Lynsie Campbell
Founder of LaneSpotter, a navigation tool that helps cyclists find safe routes

Lynsie Campbell is an avid cyclist and a self-described “serial entrepreneur.”

She started LaneSpotter — which the website describes as “a mapping and navigation tool, created for cyclists by cyclists; with a focus on safety” — after a ride with her then one-year-old son, who was strapped into a seat on her bike.

“As well as I know the roads here, I was not confident making decisions about routes I would take with him,” says Campbell, 40, of Regent Square. “Then it hit me: The majority of people are like me with my son; there is a major fear factor of riding on the roads in Pittsburgh.”

Bike maps are helpful, but they don’t always tell the whole story. “For example, on Forbes Avenue near my house, there’s a bike lane that, on a map, looks great,” she says. “But when you get on it, it’s a four-lane road in a 35-mph zone and it’s not a protected lane. It’s not a safe place for me and my son.”

She asked other cyclists for route advice, then thought: Why not create a map that puts all of this community-generated insider information in one place?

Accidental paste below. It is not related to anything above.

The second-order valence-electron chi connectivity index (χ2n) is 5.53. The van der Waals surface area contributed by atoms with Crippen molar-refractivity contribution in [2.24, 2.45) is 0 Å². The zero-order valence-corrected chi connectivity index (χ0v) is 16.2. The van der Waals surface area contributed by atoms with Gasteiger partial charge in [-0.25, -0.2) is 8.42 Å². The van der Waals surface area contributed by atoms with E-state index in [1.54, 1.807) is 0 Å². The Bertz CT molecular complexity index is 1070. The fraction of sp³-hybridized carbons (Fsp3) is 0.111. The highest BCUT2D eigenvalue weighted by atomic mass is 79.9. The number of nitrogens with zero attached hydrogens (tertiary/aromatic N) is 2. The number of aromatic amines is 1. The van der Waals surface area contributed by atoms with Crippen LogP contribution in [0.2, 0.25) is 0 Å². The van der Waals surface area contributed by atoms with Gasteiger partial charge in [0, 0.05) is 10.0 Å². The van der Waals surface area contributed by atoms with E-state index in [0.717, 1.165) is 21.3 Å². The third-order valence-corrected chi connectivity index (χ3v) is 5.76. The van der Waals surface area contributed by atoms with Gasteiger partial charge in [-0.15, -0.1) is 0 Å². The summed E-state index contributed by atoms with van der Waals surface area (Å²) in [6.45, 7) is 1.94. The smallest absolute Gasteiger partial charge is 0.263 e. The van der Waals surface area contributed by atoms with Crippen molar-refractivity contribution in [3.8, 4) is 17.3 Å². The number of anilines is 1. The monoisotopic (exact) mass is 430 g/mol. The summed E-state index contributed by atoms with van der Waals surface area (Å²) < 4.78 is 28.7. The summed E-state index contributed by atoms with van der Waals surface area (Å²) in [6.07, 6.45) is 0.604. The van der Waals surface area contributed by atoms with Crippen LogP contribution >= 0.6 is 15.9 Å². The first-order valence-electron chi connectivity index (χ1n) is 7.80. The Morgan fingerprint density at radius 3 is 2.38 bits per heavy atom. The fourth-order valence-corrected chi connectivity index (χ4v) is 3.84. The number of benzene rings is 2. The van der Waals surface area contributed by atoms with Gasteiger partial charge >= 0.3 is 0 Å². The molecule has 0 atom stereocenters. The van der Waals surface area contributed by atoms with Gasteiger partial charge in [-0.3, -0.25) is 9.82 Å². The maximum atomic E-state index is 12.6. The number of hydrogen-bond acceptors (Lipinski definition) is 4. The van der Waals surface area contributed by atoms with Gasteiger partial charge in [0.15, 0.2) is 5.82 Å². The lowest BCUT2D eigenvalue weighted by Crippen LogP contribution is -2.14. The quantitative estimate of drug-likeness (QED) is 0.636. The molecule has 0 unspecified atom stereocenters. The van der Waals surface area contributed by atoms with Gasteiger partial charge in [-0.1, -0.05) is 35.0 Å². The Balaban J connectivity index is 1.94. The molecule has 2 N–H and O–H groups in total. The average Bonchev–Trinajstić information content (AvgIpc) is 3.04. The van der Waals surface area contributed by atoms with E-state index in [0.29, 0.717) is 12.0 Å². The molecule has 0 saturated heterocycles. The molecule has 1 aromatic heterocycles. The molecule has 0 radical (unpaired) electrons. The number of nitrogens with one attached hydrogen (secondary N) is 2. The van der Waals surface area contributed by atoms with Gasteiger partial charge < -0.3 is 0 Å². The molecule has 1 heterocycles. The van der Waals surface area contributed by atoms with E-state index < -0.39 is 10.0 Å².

And so in 2017 LaneSpotter was born, which provides standard bike maps, but also includes alerts based on other cyclists’ knowledge. There are tips on dangerous areas, construction zones and even shortcuts and steep hills.

Campbell is also the co-founder of the online ticketing platform ShowClix. She also started a dog walking business while living in San Francisco for a few years.

But LaneSpotter is closer to her heart, she says, because it’s an “opportunity to do something better and good.” She credits Mayor Bill Peduto and his chief of staff Dan Gillman for focusing on bicycle and pedestrian safety, and says LaneSpotter comes at the perfect time in Pittsburgh’s evolution into a “Vision Zero” city, which aims for zero deaths on city streets.

LaneSpotter started in Pittsburgh, but has launched in Austin, Cleveland, Denver, New York City, Philadelphia, Portland, St. Louis, San Francisco, and Washington, D.C.